To help tune the warp/de-warp parameters of both the stitcher and msnm tools, you can use this little trick. Create a panorama that contains a large circular object that is relatively level with the camera. This can be a large truck tire or wheel, or a round business placard. The idea is to create your panorama with the tool settings you have found to work and tune them by making sure the circular image in the panorama is a true circle. If the stitchers 'fovy' parameter or the msnm vPanRange parameter are sub optimal, you will see an oval rather than a true circular image of your control object. Another method is to take images with 20% overlap, and paint a circle onto the center 20% of one of your images. This leaves 20% on either side of the painted circle for image blending and offset errors when the panorama is stitched. Due to the relatively small size of the painted circle, in addition to its location in the center of the image, it should be close to what one might photograph if the object actually existed.
Individual frame with circle painted over center 20% of image


After you have stitched and created a panorama, you should see the painted circle you have added. If all of your parameters are correct, you should have a circle rather than an oval.
91KB Panorama built correctly with painted circle



Adding A Signature Line

A signature line is a copyright notice, a personal signature, or other important information you may want to attach to your panoramas. In our case, we will detail how we added the following signature to an example panorama:
©Concepts In Motion -

First, we will share with you some of our original ideas on this and why we decided against them. The easiest way to add a signature is to paste the text into the panorama image somewhere at the bottom of the frame. The resulting signature, when viewed in the panorama movie, is curved, unreadable, and generally unprofessional looking. It does seem to be in a good location otherwise.

Example of curved text

So you figure that the problem is that the text is not curved, so you think about orienting the text vertically. This is not curved, is readable (though sideways), but looks silly and unprofessional.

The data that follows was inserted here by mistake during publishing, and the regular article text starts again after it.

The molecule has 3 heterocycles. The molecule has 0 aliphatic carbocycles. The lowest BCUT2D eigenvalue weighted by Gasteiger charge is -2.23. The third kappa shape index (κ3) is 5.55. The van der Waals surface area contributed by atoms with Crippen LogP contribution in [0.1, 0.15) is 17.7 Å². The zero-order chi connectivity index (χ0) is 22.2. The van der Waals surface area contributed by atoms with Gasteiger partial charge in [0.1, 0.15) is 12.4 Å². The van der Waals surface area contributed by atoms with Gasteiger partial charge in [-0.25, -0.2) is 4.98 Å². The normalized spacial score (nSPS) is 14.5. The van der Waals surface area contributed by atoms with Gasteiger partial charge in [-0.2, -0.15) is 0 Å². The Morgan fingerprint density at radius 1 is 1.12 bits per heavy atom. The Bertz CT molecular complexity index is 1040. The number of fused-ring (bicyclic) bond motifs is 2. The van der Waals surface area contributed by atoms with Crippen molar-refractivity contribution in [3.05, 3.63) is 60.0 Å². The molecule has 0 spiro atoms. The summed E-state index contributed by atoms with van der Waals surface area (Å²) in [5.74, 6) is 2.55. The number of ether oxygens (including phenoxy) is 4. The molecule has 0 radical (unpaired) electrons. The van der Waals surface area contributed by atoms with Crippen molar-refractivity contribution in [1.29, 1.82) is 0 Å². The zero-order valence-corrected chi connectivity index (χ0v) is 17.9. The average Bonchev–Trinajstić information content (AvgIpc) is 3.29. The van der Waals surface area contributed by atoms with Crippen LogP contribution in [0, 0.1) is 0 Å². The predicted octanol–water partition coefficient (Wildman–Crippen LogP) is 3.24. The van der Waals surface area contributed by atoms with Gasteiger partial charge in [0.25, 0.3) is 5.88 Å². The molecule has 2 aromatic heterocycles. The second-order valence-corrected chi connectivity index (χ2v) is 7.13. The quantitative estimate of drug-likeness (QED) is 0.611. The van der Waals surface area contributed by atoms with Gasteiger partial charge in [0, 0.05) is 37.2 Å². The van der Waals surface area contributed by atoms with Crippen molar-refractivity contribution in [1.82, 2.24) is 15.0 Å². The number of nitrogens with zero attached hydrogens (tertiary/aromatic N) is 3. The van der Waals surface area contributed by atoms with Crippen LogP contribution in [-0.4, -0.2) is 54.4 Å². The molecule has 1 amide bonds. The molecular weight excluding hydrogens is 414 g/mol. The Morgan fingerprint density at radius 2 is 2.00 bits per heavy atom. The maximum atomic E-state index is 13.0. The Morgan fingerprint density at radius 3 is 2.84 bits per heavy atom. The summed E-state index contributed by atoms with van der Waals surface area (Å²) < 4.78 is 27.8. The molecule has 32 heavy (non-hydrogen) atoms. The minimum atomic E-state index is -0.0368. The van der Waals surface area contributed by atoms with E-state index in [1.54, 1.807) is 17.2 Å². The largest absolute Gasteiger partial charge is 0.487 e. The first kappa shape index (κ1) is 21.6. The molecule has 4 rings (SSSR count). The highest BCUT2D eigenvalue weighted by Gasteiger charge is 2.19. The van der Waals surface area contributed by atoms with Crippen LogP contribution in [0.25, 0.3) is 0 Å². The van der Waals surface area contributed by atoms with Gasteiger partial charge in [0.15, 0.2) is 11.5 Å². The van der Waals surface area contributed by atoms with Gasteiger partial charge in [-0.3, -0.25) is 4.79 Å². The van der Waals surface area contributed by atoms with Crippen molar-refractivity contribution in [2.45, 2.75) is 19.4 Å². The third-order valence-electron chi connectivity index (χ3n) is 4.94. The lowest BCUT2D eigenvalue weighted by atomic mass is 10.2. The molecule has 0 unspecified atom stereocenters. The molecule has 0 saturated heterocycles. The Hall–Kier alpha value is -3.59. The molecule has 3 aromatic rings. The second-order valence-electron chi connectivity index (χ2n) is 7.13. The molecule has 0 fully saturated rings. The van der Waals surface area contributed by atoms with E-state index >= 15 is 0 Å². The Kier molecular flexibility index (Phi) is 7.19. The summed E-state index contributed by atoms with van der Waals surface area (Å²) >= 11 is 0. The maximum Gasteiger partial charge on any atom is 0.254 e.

Example of vertical text

So you try the text oriented vertically but with the text rotated. A bit better, but still does not look any better than previous tries.

Example of vertical rotated text

The only solutions are either not having a signature, or bending the text so that it matches the warped image. We went with the latter technique, dealing with the few issues of warping the text to match the panorama image itself. The amount of warp is dependent on the camera/lens combination you are using. The wider the lens, the more warped the text needs to be to match the panorama image. The other issue is placement of the signature text. If the text is to be placed at the bottom of the frame, the text must be warped upward. If the text is to be placed in the center of the frame, then no warping should be required. For the top of the frame, the text must be warped downward to match the panorama image.

To resolve these problems, one simply needs to take a partial panorama of an object which will act as a template for the warped text. For example, find a park bench with a horizontal rail upon which you could imagine your signature line placed, similar to where an advertisement might be located. Take a partial panorama, 3 or 4 images, so that you capture the entire template object - the park bench in this case. Make sure the template object is located at the bottom of the panorama, in about the location you want your signature line to sit. Once you create your partial panorama image, you should extract from it just the warped template image upon which you will create your signature. As an example of this, we used the back of a kitchen counter as our template as shown here:
Extracted template from stitched partial panorama

Once you have extracted your template image, you need to import it into a drawing application that allows you to create text along a curved path. In our case, we imported the template image into Adobe Illustrator. From there, we created a text path whose curve and width matched the curve and width of the template.

We then added our signature text along the path in a font and size that allowed the text to span the entire width of our template. After deleting the template image, we saved the file as our signature text.
Screen shot of Illustrator canvas with signature text along template path

From the signature text we create our signature image as follows. Open the Illustrator file from within Photoshop at the default size suggested in the open dialog - the background for this image should be empty, not filled with any color. We now have some minor preparatory work to complete before we are able to paste this image into our real panorama. First, the canvas (not the image) should be enlarged a bit to give some working room. Next, to bring out the signature within the panorama itself, we created a second layer upon which we airbrushed a light background for the signature text and set this layer to 50% opacity in the layers palette. Once we are happy with the look of the airbrushed background, we merge down layer 2 (the light background) into layer 1 (the text) and save it as our completed signature image. You should merge down layer 2, rather than flatten the image, to preserve the transparent background of your signature image.